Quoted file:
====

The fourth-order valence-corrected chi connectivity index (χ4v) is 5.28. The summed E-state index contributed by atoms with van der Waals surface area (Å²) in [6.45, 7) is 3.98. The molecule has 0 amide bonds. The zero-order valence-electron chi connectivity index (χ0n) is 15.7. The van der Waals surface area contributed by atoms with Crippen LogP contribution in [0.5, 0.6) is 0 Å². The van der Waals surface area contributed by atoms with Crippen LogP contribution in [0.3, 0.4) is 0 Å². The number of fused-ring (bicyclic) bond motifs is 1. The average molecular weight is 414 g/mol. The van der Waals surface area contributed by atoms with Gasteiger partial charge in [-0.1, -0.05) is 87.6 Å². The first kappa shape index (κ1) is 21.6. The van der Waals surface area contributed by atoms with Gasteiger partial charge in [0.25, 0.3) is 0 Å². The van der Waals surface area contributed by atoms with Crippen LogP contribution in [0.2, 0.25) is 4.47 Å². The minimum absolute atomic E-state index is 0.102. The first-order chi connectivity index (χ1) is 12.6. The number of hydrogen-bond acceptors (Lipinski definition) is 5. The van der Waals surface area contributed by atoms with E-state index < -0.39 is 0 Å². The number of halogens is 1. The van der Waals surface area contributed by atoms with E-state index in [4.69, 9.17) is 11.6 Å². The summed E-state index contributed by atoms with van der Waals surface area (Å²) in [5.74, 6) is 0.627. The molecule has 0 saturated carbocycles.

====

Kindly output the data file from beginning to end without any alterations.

The fourth-order valence-corrected chi connectivity index (χ4v) is 5.28. The summed E-state index contributed by atoms with van der Waals surface area (Å²) in [6.45, 7) is 3.98. The molecule has 0 amide bonds. The zero-order valence-electron chi connectivity index (χ0n) is 15.7. The van der Waals surface area contributed by atoms with Crippen LogP contribution in [0.5, 0.6) is 0 Å². The van der Waals surface area contributed by atoms with Crippen LogP contribution in [0.3, 0.4) is 0 Å². The number of fused-ring (bicyclic) bond motifs is 1. The average molecular weight is 414 g/mol. The van der Waals surface area contributed by atoms with Gasteiger partial charge in [-0.1, -0.05) is 87.6 Å². The first kappa shape index (κ1) is 21.6. The van der Waals surface area contributed by atoms with Gasteiger partial charge in [0.25, 0.3) is 0 Å². The van der Waals surface area contributed by atoms with Crippen LogP contribution in [0.2, 0.25) is 4.47 Å². The minimum absolute atomic E-state index is 0.102. The first-order chi connectivity index (χ1) is 12.6. The number of hydrogen-bond acceptors (Lipinski definition) is 5. The van der Waals surface area contributed by atoms with E-state index < -0.39 is 0 Å². The number of halogens is 1. The van der Waals surface area contributed by atoms with E-state index in [4.69, 9.17) is 11.6 Å². The summed E-state index contributed by atoms with van der Waals surface area (Å²) in [5.74, 6) is 0.627. The molecule has 0 saturated carbocycles.